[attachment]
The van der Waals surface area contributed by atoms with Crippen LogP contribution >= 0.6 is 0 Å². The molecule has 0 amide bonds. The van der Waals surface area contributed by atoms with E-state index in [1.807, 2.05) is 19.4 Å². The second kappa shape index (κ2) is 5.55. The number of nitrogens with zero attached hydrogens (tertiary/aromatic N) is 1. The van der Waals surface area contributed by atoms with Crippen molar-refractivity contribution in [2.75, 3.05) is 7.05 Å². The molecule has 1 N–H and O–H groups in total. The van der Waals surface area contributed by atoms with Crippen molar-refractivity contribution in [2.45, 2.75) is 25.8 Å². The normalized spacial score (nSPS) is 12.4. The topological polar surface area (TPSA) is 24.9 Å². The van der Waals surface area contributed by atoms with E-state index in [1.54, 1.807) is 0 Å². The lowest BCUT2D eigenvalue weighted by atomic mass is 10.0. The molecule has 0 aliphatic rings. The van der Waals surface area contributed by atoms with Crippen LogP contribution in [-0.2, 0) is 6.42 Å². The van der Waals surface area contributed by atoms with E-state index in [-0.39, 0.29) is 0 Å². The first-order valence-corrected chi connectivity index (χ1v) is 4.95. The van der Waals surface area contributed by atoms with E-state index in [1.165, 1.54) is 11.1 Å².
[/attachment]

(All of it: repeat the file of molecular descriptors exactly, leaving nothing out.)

The van der Waals surface area contributed by atoms with Crippen LogP contribution >= 0.6 is 0 Å². The molecule has 0 amide bonds. The van der Waals surface area contributed by atoms with E-state index in [1.807, 2.05) is 19.4 Å². The second kappa shape index (κ2) is 5.55. The number of nitrogens with zero attached hydrogens (tertiary/aromatic N) is 1. The van der Waals surface area contributed by atoms with Crippen molar-refractivity contribution in [2.75, 3.05) is 7.05 Å². The molecule has 1 N–H and O–H groups in total. The van der Waals surface area contributed by atoms with Crippen molar-refractivity contribution in [2.45, 2.75) is 25.8 Å². The normalized spacial score (nSPS) is 12.4. The topological polar surface area (TPSA) is 24.9 Å². The van der Waals surface area contributed by atoms with E-state index in [1.54, 1.807) is 0 Å². The lowest BCUT2D eigenvalue weighted by atomic mass is 10.0. The molecule has 0 aliphatic rings. The van der Waals surface area contributed by atoms with Crippen LogP contribution in [-0.2, 0) is 6.42 Å². The van der Waals surface area contributed by atoms with E-state index in [-0.39, 0.29) is 0 Å². The first-order valence-corrected chi connectivity index (χ1v) is 4.95. The van der Waals surface area contributed by atoms with E-state index in [1.165, 1.54) is 11.1 Å².